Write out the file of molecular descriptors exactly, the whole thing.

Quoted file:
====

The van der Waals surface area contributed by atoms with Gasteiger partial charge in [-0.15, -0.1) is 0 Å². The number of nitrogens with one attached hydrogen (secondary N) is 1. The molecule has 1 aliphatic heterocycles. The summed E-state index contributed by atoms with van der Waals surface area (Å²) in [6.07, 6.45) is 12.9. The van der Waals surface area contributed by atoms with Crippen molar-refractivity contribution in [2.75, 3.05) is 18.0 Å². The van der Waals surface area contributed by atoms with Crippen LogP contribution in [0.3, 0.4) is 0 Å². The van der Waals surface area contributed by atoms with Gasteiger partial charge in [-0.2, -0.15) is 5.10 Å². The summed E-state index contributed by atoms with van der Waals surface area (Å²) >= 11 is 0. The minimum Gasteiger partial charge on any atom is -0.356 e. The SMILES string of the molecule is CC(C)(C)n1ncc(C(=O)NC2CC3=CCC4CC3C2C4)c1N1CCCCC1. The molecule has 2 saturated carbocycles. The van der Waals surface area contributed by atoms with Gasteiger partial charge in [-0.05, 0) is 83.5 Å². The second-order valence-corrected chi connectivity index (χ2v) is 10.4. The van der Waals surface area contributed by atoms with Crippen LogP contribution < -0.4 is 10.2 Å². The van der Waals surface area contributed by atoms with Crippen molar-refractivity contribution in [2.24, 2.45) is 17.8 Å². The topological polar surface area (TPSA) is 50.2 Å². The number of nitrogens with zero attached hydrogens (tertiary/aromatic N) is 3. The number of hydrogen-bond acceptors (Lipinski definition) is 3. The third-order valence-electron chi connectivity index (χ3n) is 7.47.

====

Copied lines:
The van der Waals surface area contributed by atoms with Gasteiger partial charge in [-0.15, -0.1) is 0 Å². The number of nitrogens with one attached hydrogen (secondary N) is 1. The molecule has 1 aliphatic heterocycles. The summed E-state index contributed by atoms with van der Waals surface area (Å²) in [6.07, 6.45) is 12.9. The van der Waals surface area contributed by atoms with Crippen molar-refractivity contribution in [2.75, 3.05) is 18.0 Å². The van der Waals surface area contributed by atoms with Crippen LogP contribution in [0.3, 0.4) is 0 Å². The van der Waals surface area contributed by atoms with Gasteiger partial charge in [-0.2, -0.15) is 5.10 Å². The summed E-state index contributed by atoms with van der Waals surface area (Å²) >= 11 is 0. The minimum Gasteiger partial charge on any atom is -0.356 e. The SMILES string of the molecule is CC(C)(C)n1ncc(C(=O)NC2CC3=CCC4CC3C2C4)c1N1CCCCC1. The molecule has 2 saturated carbocycles. The van der Waals surface area contributed by atoms with Gasteiger partial charge in [-0.05, 0) is 83.5 Å². The second-order valence-corrected chi connectivity index (χ2v) is 10.4. The van der Waals surface area contributed by atoms with Crippen LogP contribution < -0.4 is 10.2 Å². The van der Waals surface area contributed by atoms with Crippen molar-refractivity contribution in [2.24, 2.45) is 17.8 Å². The topological polar surface area (TPSA) is 50.2 Å². The number of nitrogens with zero attached hydrogens (tertiary/aromatic N) is 3. The number of hydrogen-bond acceptors (Lipinski definition) is 3. The third-order valence-electron chi connectivity index (χ3n) is 7.47.